Is Sun Backtracking on Linux?
Xen Feature Offered as Alternative
Jun. 17, 2005 05:00 AM
Sun Microsystems announced its Open Solaris project earlier in the week, but missing in action was the ability to run unmodified Linux applications. This feature, which had previously been codenamed Project Janus, would follow the mythical god's lead and let the OS literally show two non-complementary faces.
However, that strategy has apparently been replaced by Project Xen, which will officially be called the Linux Application Environment. This idea is more like a traditional industry OS virtualizer, taking Linux code and translating it into Solaris, thus enabling Linux programs to run on x86 systems.
Sun had previously stated that Solaris 10 would allow Linux apps to run next to Solaris apps, but Sun now says that its OSS project will, in effect, achieve the same result. Sun reportedly expects that "the Xen feature will get wider use and provide more value to customers," and reportedly still expects to offer Janus at some point in the future.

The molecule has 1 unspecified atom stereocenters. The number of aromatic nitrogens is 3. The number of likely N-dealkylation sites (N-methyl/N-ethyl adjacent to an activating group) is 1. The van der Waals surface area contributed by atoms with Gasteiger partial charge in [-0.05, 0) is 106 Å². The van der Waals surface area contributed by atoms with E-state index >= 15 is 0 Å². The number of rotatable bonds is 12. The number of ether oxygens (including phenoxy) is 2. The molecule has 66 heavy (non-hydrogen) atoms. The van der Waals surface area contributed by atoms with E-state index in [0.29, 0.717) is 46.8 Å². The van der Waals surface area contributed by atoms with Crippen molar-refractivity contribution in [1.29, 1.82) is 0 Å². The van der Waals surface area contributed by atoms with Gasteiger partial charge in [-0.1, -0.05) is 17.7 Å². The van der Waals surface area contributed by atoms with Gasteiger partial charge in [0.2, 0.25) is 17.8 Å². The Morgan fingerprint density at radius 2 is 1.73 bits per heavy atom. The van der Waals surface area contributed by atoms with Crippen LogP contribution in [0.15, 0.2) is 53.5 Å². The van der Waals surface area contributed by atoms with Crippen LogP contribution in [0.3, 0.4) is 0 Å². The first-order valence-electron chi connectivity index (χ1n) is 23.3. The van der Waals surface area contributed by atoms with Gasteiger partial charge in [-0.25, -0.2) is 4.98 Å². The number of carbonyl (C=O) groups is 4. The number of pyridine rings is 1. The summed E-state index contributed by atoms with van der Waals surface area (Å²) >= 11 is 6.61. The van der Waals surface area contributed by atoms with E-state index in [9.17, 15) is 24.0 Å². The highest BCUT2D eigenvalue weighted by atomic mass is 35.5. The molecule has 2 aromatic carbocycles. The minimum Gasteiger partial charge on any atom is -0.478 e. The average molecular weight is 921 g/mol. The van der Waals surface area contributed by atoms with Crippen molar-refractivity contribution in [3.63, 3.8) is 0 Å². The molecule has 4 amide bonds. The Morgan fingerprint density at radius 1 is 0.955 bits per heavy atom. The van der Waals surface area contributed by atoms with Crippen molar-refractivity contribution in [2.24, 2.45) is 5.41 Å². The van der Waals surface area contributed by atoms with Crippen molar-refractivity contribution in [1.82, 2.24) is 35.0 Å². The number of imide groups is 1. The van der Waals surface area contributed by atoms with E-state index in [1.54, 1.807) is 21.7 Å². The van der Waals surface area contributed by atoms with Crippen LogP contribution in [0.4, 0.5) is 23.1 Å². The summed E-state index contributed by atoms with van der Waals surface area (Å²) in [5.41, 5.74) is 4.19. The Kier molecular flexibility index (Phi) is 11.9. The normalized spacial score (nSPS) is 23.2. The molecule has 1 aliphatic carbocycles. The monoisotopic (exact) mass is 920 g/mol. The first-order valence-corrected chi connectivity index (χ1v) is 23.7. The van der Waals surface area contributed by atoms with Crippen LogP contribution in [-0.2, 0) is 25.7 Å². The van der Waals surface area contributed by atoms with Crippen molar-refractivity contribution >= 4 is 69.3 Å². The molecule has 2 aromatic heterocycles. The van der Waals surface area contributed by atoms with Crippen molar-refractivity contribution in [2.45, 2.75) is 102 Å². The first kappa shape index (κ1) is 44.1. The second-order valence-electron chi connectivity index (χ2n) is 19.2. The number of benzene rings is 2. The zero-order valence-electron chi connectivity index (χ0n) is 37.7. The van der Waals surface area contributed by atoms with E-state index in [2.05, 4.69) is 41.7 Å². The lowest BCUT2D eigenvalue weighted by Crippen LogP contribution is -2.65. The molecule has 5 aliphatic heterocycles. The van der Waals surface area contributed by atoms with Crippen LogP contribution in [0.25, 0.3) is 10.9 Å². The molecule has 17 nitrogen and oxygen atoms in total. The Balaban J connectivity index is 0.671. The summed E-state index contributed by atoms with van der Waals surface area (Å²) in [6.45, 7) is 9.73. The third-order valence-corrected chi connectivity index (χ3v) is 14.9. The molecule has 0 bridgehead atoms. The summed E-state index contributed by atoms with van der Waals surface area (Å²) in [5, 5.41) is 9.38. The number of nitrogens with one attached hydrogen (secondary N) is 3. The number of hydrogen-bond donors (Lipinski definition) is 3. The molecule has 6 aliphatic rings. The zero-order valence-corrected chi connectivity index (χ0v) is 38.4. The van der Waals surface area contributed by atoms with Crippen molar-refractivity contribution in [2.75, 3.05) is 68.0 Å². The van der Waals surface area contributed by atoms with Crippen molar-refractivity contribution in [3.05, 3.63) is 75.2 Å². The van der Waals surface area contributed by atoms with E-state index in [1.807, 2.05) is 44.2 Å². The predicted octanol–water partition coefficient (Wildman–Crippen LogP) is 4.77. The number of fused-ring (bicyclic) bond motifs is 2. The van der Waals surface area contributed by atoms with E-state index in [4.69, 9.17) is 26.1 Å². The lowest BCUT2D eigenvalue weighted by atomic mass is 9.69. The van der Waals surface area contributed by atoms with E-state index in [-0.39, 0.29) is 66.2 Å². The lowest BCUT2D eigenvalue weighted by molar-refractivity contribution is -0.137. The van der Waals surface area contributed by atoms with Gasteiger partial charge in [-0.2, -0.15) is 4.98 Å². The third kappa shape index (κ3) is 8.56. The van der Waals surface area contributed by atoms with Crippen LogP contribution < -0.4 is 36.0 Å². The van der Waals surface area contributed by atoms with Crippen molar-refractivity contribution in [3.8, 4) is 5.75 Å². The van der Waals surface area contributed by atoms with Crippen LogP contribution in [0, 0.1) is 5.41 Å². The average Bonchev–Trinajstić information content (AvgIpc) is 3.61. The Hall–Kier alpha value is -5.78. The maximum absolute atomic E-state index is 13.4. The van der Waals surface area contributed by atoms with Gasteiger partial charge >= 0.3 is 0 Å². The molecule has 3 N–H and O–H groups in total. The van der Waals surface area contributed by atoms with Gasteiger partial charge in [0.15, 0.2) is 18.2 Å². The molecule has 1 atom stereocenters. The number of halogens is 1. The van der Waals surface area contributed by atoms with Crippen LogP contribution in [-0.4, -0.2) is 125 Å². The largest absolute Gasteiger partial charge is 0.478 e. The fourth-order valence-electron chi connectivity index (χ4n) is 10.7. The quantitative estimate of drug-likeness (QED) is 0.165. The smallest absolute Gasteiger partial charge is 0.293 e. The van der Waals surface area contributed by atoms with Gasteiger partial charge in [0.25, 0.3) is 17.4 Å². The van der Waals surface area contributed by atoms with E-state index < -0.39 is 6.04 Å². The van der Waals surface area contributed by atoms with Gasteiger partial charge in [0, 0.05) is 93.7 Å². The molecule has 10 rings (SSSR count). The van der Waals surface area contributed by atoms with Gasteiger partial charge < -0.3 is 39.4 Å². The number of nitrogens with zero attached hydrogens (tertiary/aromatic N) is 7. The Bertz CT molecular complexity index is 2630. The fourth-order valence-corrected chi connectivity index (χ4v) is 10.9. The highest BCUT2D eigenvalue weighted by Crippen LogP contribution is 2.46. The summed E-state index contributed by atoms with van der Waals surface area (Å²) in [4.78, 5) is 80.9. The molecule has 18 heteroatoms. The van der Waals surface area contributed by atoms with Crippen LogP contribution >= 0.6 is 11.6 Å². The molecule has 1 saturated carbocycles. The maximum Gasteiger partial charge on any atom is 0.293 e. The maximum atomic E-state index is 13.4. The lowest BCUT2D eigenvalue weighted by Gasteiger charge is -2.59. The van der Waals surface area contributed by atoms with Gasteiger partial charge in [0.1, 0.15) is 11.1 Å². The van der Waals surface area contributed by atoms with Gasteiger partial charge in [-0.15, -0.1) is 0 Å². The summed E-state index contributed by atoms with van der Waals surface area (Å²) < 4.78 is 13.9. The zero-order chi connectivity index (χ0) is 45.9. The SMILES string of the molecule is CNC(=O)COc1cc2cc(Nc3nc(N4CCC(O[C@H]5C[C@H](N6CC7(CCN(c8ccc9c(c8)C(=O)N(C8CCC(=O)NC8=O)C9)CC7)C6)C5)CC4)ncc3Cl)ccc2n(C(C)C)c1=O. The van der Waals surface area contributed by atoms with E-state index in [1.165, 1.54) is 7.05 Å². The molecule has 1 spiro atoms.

Much ado about nothing? Or something that signifies Sun's continuing ambivalance toward Linux?
For his part, Sun COO Jonathan Schwartz had this to say about the Open Solaris announcement, via his blog:
"There have been a few moments in my career where I've really felt like taking a step back, and saying 'I'm proud to have been a part of that.'
"Today is just one of those moments. This is one instance where a broad cross section of the industry, focused on by a few incredible participants, did something our kids will learn about years from now. Because in the pantheon of internet history, this will have its own chapter.